A sensor integrally formed on a silicon surgical tool in accordance with the present invention may also be employed to detect other related conditions in the fluid flow channel of the tool. For example, the sensor can also be used to sense fluid flow. Fluid flow in the fluid flow channel modifies the heat transfer from the resistors formed on the membrane. The resistance change due to flow can be sensed and used as a feedback signal. Under free flow conditions the output signal produced by the integral sensor can result from both flow and pressure effects. Thus, both flow and pressure signals can be obtained from such a sensor.
As mentioned above, the present invention may be employed in a micromachined silicon surgical cutting tool for phacoemulsification. Such a tool will have ultrasonic activators bonded thereto for ultrasonically driving the tool. The tool may be formed in a horn shape (e.g., a catenary horn) for focusing ultrasonic energy at the cutting tip of the tool. A pressure/flow sensor in accordance with the present invention is preferably integrally formed near the end of the tool opposite the cutting tip, to minimize the stress concentration factor thereon. A strain sensor may be formed near the tip of the tool, to provide a signal for feedback control of tool oscillation. The entire micromachined silicon cutting tool in accordance with the present invention may be bonded to packaging (such as an IC DIP package), preferable at a null point or displacement node of the horn/needle structure, to minimize coupling of ultrasonic vibration of the tool to the packaging and any circuitry formed thereon.
Further objects, features, and advantages of the present invention will be apparent from the following detailed description taken in conjunction with the accompanying drawings.
FIG. 1 is a schematic illustration of a conventional phacoemulsification system as known in the art.
FIG. 2 is a perspective view illustration of an exemplary micromachined ultrasonic silicon surgical tool with an integrated pressure/flow sensor formed thereon in accordance with the present invention.
FIGS. 3-8 are simplified cross-sectional views showing steps in the formation of a half section of a silicon surgical tool with an integrated pressure/flow sensor formed thereon in accordance with the present invention.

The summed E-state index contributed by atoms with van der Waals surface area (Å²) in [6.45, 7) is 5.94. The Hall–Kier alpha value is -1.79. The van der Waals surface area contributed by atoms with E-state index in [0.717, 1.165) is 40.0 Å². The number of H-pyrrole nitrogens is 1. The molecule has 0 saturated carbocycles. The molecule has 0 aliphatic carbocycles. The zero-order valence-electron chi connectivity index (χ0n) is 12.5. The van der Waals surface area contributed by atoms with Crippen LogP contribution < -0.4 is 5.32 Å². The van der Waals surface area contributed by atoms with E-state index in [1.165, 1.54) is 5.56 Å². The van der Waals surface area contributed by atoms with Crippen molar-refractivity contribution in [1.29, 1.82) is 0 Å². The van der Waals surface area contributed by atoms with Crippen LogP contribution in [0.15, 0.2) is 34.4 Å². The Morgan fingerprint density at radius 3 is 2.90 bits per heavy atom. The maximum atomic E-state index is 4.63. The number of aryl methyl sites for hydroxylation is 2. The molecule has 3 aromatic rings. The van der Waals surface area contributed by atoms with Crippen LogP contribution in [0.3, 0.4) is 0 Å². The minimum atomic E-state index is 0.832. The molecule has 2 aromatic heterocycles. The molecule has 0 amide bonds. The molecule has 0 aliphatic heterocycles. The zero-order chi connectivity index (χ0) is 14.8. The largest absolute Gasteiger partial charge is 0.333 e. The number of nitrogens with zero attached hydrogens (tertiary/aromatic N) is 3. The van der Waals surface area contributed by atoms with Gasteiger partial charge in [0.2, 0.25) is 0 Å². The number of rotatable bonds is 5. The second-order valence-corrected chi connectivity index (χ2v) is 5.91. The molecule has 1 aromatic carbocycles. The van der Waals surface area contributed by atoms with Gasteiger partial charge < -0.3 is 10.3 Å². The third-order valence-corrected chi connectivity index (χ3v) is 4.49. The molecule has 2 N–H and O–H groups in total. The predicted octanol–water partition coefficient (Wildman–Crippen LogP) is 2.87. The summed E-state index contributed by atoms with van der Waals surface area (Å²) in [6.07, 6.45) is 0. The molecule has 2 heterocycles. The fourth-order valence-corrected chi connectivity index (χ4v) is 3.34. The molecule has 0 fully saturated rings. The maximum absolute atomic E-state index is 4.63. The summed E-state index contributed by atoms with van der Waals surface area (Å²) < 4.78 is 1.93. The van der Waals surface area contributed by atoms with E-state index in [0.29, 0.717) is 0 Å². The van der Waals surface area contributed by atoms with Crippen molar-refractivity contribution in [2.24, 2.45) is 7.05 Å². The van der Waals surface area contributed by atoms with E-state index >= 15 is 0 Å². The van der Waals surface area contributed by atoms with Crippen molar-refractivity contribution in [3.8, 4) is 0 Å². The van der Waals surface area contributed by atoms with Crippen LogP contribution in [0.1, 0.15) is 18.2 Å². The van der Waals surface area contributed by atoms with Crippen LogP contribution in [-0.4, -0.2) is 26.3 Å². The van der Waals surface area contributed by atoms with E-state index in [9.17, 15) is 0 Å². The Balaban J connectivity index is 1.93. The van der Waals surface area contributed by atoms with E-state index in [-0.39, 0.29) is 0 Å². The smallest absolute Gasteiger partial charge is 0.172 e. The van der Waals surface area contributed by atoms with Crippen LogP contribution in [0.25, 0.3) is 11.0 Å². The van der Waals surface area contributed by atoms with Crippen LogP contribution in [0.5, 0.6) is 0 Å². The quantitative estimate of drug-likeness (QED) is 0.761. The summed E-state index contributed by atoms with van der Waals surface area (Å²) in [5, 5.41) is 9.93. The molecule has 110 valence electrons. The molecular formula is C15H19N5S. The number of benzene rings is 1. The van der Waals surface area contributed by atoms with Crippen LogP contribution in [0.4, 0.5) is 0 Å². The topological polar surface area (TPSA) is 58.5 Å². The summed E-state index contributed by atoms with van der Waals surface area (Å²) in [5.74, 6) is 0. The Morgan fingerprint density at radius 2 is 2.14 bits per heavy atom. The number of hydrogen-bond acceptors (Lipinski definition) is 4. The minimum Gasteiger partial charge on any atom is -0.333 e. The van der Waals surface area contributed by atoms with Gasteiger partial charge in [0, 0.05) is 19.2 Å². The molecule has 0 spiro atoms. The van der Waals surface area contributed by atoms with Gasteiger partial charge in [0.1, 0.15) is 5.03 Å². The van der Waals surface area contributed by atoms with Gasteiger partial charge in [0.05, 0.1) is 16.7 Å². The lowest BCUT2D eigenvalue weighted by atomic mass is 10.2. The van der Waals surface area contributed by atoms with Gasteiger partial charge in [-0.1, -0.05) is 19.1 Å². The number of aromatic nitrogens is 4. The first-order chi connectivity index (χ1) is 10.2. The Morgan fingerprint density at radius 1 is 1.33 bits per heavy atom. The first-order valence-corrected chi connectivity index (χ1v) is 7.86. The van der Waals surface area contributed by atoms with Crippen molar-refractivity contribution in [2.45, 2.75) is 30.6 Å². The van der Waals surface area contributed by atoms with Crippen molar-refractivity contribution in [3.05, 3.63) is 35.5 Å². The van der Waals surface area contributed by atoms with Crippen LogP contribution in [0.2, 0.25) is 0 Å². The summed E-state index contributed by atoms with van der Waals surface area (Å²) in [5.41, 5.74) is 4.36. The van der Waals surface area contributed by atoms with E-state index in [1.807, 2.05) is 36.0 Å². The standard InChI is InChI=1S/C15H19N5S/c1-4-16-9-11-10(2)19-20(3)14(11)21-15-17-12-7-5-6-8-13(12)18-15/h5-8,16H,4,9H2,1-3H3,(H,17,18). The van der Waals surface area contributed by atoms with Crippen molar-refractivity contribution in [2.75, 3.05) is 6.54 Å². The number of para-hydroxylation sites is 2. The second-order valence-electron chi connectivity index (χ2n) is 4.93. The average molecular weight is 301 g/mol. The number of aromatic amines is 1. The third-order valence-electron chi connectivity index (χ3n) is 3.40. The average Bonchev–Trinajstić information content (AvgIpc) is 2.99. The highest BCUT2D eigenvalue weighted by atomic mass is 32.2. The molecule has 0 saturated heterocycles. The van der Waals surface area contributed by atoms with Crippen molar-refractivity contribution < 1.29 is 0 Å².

FIG. 9 is a simplified cross-sectioned view of a portion of a silicon surgical tool in accordance with the present invention, showing resistors formed on a membrane in communication with a fluid flow channel of the tool to form an integrated pressure/flow sensor thereon.
FIG. 10 is a detailed plan view of polysilicon piezoresistors and a silicon nitride membrane formed on the surface of a silicon surgical tool in accordance with the present invention to form an integrated pressure/flow sensor thereon.
FIG. 11 is a schematic circuit diagram of a Wheatstone bridge circuit which may be formed by polysilicon resistors integrally formed on a silicon surgical tool in accordance with the present invention to form an integrated pressure/flow sensor, and following circuits.
FIG. 12 is a detailed plan view of a micromachined silicon surgical tool with an integrated pressure/flow sensor formed thereon in accordance with the present invention as bonded to an integrated circuit DIP package.
FIG. 13 is a schematic side view of the micromachined silicon surgical tool in accordance with the present invention as bonded to an integrated circuit DIP package as shown in FIG. 12.
FIG. 14 is a schematic block diagram of an exemplary feedback control system for controlling the aspiration of fluid through a surgical tool with an integrated pressure/flow sensor thereon in accordance with the present invention.
FIG. 15 is a graph showing the influence of membrane size on pressure sensitivity and maximum sustainable pressure of a pressure sensor integrally formed on a micromachined silicon surgical tool in accordance with the present invention.